Carving out a legacy

Updated: Nov 28, 2023 By Fang Aiqing CHINA DAILY Print
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A model of dougong (interlocking brackets) on display at the National Museum of China.CHINA DAILY

Back in Suzhou, however, this same carpentry was applied in pursuit of a delicate Jiangnan (south of the lower reaches of the Yangtze River) temperament that is synonymous for the elegant and uncluttered lifestyle favored by ancient literati.

Here, the overhanging eaves have a feeling of lightness, making this "magic" of turning heavy, straight logs into curved, delightful shapes a challenge to any master of carpentry, according to Xu Jifan, Lu's nephew and the sixth-generation inheritor of the family tradition.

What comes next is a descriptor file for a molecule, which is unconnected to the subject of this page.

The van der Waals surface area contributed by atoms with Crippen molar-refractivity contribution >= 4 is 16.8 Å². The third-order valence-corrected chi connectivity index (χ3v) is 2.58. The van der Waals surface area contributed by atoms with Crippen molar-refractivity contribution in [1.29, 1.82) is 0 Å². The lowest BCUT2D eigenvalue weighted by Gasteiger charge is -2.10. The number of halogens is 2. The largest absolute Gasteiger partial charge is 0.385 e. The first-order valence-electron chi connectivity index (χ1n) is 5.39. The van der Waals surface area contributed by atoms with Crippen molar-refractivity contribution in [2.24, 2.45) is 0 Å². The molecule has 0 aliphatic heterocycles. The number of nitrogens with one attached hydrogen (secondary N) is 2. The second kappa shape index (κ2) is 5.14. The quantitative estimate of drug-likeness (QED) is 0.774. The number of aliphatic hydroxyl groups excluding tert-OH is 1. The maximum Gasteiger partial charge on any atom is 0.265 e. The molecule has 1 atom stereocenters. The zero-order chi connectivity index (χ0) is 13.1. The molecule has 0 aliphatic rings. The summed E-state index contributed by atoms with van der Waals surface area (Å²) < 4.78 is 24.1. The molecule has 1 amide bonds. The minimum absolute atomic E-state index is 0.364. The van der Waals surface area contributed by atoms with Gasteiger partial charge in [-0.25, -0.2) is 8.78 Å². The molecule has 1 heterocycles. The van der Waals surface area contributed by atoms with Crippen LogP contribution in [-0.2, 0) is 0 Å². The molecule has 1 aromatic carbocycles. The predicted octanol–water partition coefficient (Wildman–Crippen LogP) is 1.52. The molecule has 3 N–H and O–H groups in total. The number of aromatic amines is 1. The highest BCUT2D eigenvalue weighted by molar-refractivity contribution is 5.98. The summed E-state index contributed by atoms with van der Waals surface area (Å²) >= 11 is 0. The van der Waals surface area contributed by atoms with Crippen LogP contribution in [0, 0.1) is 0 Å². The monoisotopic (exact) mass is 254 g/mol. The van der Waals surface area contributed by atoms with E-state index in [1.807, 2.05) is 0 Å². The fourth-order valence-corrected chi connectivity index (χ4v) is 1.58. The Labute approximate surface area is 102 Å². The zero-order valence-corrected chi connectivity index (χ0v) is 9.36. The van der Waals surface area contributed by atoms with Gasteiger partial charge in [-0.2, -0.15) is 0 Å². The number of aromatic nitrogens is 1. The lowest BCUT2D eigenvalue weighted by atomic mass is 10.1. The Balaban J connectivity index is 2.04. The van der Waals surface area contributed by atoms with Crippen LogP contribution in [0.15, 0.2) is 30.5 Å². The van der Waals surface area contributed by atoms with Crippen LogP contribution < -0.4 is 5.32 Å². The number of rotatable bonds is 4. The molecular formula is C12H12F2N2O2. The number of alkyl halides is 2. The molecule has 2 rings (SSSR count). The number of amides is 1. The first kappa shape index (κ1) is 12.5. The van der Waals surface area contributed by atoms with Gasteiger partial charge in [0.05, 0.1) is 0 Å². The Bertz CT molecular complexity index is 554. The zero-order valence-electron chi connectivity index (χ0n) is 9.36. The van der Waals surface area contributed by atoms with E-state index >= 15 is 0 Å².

Lu says architecture built with their traditional carpentry makes perfect sense when being analyzed by modern physics.

They are solid and beautiful in a way that some joints and supporting structures look like decorations, and some are cleverly hidden.

And his ancestors were themselves intellectuals, capable of designing an architectural complex of diverse construction, featuring waterscapes and greenery, as well as a combination of complicated wooden structures. They were also able to partake in manual work as well as manage the whole project.

Yet Lu, modestly, says he always thinks his skill is no match for that of his father, who, in his lifetime, had taken part in the restoration of the renowned Fengqiao ancient town and the Hanshan Temple in Suzhou.

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